According to WWF, the greatest sources of these emissions in milk production include feed production, enteric fermentation and manure management. In the United States alone, dairy cattle rearing is responsible for 83.5 Mt of CO2e, or 1.3% of the US total greenhouse gas emissions (GHG), according to a report by Science Direct. The situation is dire in New Zealand, a major dairy production country, where dairy is said to be responsible for 17% of the country’s GHGs. The impact of dairy on the environment has had many consumers switching to plant-based alternatives and the trend has even extended to Greek yogurts.

The global greek yogurt market has been expanding and is projected to reach us$11.2 Billion in 2027, growing at a cagr of 10.9% during the forecast period

Previously unknown to the consumer world, plant-based Greek yogurt is becoming mainstream with several product launches coming to market with commendable success. Some of the major product launches in the plant-based Greek yogurt scene include Kate Hill High Protein Greek yogurt, Alpro’s Greek-style vegan yogurt, and Danone’s Silk Greek style yogurt. Lia Stierwalt, senior director of marketing for Silk plant-based yogurt alternatives, thinks the plant-based Greek yogurt will be a game-changer.

“We believe that it will explode the plant-based yogurt segment, similar to what Greek did for dairy yogurt back in 2008,” Stierwalt said. As innovations help manufacturer conquer the top barriers in developing plant-based yogurt, which is taste and texture, more players are expected to come on board to cater for consumers switching to plant-based Greek yogurts either for sustainability or desire to maintain a vegan lifestyle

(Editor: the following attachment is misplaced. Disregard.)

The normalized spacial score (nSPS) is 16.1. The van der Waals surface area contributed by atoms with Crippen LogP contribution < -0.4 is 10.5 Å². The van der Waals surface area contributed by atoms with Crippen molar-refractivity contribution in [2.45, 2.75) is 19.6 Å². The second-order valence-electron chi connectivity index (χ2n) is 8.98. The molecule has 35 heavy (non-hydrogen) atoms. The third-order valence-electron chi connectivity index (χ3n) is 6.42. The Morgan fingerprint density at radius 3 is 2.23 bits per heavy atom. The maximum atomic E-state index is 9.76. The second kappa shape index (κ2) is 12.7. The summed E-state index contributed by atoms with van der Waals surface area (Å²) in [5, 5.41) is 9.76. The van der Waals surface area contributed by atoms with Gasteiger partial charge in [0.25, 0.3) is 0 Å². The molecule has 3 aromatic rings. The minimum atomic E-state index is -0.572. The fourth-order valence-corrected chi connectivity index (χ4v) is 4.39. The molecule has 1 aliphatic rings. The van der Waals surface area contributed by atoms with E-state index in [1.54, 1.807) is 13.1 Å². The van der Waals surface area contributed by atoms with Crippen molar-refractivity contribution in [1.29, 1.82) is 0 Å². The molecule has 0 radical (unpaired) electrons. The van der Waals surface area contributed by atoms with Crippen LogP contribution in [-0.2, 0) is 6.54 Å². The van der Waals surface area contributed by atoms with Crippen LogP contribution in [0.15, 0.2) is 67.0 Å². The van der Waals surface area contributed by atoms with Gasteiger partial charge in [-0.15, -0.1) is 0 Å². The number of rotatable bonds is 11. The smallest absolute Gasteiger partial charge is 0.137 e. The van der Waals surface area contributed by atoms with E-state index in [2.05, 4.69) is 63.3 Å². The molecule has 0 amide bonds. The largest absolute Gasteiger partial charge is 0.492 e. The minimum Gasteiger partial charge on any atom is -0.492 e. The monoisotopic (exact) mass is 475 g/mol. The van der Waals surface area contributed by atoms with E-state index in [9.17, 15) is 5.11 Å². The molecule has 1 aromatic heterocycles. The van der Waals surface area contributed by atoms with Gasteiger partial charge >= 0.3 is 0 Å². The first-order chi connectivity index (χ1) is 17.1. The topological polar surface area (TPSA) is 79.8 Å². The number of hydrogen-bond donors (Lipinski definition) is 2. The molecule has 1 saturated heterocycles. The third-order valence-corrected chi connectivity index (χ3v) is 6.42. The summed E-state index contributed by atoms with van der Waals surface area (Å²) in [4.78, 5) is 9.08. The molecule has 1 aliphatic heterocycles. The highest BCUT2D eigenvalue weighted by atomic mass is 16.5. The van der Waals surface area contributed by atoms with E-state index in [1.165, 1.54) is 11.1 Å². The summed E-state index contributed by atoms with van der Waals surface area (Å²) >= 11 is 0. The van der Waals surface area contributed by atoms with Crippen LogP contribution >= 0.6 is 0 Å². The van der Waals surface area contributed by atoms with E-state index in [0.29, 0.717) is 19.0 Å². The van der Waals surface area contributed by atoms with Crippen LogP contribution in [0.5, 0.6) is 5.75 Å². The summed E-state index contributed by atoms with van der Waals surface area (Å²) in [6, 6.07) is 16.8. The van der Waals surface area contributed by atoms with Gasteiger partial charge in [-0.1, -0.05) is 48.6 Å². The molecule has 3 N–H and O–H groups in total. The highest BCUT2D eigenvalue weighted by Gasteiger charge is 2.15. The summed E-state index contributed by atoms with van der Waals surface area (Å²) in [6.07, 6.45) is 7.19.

Chobani Zero Sugar, available from August 2021, has already created a niche for itself as an alternative to other low-fat and low-calorie yogurts. Innova Market Insights’ analysis reveals that 91 percent of consumers are “at least a little” influenced by sugar reduction claims. More products like Chobani’s Zero Sugar Greek yogurt can therefore be expected in the market as producers clamor to gain the attention of a consumer that is becoming increasingly picky about the products he or she picks from the shelves.  

A trendy product with positive outlook

When we talk about Greek yogurt, a premium dairy product with superior health benefits comes into mind. As consumers increasingly become health conscious, more are likely to switch to Greek instead of the standard sugar spiked highly flavoured variants.

With Greek yogurt, they are promised of improved digestibility and improved immune systems, as bacteria present in the product help to suppress certain pathogens through its antibacterial property. Greek yogurt is also considered to have anti-carcinogenic effect and may protect against certain cancers, making it an attractive drink for people from all walks of life.

For dairy players, this segment certainly provides an attractive avenue to grow revenues. A double-digit growth certainly has the potential to positively impact the bottom line of even the largest dairy. But to stake a claim for market share, dairy companies will require to innovate and introduce products that are attractive enough to convince consumers to pick them from the multitude.

Looking for ways to add more protein, working to eliminate dairy, or simply going zero sugar would be a good place to start.

This feature appeared in the Sep/Oct 2021 issue of Food Business Africa. You can read this and the entire magazine HERE